MSN | 2 November 2023
Blow to Putin as Russia faces UK trial over $60bn Yukos oil battle
by Matt Oliver
The Russian state will go on trial for failing to pay $60bn (£49bn) to former shareholders of defunct oil behemoth Yukos, after a British judge blocked the country’s bid for immunity.
In a blow to Vladimir Putin, the ruling by London’s High Court means the Kremlin must now answer a case brought by Hulley Enterprises, Yukos Universal and Veteran Petroleum.
The three ex-Yukos shareholders are fighting to enforce a 2014 arbitration award by a Dutch tribunal, which found Russia owed them $50bn in compensation.
Yukos was seized by the Kremlin in 2003 after Mikhail Khodorkovsky – the company’s former boss and at the time Russia’s richest man – fell out with Mr Putin and was jailed for alleged tax evasion and fraud.
His downfall was seen as a pivotal moment in Mr Putin’s rise, helping to cement the president’s power.
Since the Dutch ruling nine years ago, a string of legal battles have ensued across the globe – causing the amount owed to balloon to almost $60bn as interest piled up.
The shareholders are trying to enforce the arbitration ruling in Britain, the US and the Netherlands.
In London, lawyers for Russia argued that it never submitted to the Dutch arbitration, that the UK was the wrong place to hear the case and that, regardless, it should be granted state immunity.
But those arguments were rejected on Wednesday by Mrs Justice Cockerill, a High Court judge, who denied Russia immunity and an option to appeal.
Russia can still apply directly to the Court of Appeal for permission to challenge the ruling.
Tim Osborne, chief executive of the GML shareholder group, which previously held a majority stake in Yukos through its subsidiaries, welcomed the ruling as “getting us closer to the moment when the Russian Federation will have to pay for its illegal actions”.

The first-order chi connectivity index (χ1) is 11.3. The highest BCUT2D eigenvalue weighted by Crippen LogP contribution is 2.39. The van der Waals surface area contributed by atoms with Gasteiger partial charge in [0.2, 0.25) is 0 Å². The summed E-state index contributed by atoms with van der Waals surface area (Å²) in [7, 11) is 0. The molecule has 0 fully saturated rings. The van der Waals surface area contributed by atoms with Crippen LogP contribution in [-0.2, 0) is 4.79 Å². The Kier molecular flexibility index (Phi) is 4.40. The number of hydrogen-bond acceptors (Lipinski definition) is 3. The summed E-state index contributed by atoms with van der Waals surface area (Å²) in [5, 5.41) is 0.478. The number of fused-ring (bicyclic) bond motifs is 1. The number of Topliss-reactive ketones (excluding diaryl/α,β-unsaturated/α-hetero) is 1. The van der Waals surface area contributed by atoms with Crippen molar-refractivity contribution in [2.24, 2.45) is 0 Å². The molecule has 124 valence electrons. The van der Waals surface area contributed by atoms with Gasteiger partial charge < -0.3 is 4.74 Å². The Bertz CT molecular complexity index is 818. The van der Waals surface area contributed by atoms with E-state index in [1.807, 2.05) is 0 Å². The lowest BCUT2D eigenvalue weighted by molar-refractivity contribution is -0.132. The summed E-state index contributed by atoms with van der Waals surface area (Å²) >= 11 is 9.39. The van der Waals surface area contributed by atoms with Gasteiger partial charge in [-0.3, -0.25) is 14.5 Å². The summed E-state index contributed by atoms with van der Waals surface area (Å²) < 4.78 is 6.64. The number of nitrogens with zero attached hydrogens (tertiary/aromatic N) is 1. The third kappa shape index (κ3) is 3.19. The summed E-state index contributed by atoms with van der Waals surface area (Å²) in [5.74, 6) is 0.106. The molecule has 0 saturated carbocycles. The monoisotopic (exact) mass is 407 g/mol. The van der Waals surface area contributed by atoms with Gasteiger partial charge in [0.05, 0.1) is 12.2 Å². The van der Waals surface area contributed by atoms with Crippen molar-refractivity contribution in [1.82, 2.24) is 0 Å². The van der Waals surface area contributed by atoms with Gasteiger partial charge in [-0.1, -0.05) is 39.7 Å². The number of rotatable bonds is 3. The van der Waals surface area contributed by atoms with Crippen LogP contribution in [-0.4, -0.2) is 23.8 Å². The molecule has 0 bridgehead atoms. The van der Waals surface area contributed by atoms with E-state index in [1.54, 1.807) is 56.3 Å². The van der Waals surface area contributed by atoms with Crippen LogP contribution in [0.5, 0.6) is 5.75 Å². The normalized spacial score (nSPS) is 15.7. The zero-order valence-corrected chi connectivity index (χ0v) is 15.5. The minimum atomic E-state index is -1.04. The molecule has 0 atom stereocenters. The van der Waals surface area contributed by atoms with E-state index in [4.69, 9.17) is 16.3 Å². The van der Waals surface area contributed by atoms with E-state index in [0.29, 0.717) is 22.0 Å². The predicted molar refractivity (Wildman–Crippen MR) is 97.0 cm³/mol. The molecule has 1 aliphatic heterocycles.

Before the company’s seizure, Yukos was a sprawling energy empire that produced more than a fifth of Russia’s oil, earning its owner, Mr Khodorkovsky, a vast fortune.
But Mr Khodorkovsky became a target for Mr Putin’s wrath after he accused the Russian president of presiding over corruption and accepting huge bribes during a televised meeting in 2003.
Just eight months later, Mr Khodorkovsky was arrested on the runway of a Siberian airport. He and his business partner, Platon Lebedev, were later jailed on charges of tax evasion and fraud, described by Amnesty International as “deeply flawed and politically motivated”.
Yukos, meanwhile, was stripped of its assets by the Kremlin, which sold them on to political allies.
In the years afterward, former Yukos shareholders waged a long battle to claim compensation by suing the Russian state in The Hague.
The charges were brought on the basis of the Energy Charter Treaty, an agreement signed by Russia in 1994 and designed to reassure investors over its respect for the rule of law and the rights of international investors.
In 2014, an independent tribunal overseeing that arbitration in The Hague unanimously decided that Yukos had been illegally expropriated as part of a political vendetta against Mr Khodorkovsky.
The tribunal awarded GML, the holding company representing the oil firm’s former shareholders – not including Mr Khodorkovsky, who had already passed on his stake – compensation worth $50bn (£41bn), the largest-ever payout of its kind.
However, getting the money has not proved easy as Russia has sought to challenge or evade the ruling.
A lawyer representing Russia in the London case declined to comment on Wednesday’s ruling, according to Reuters.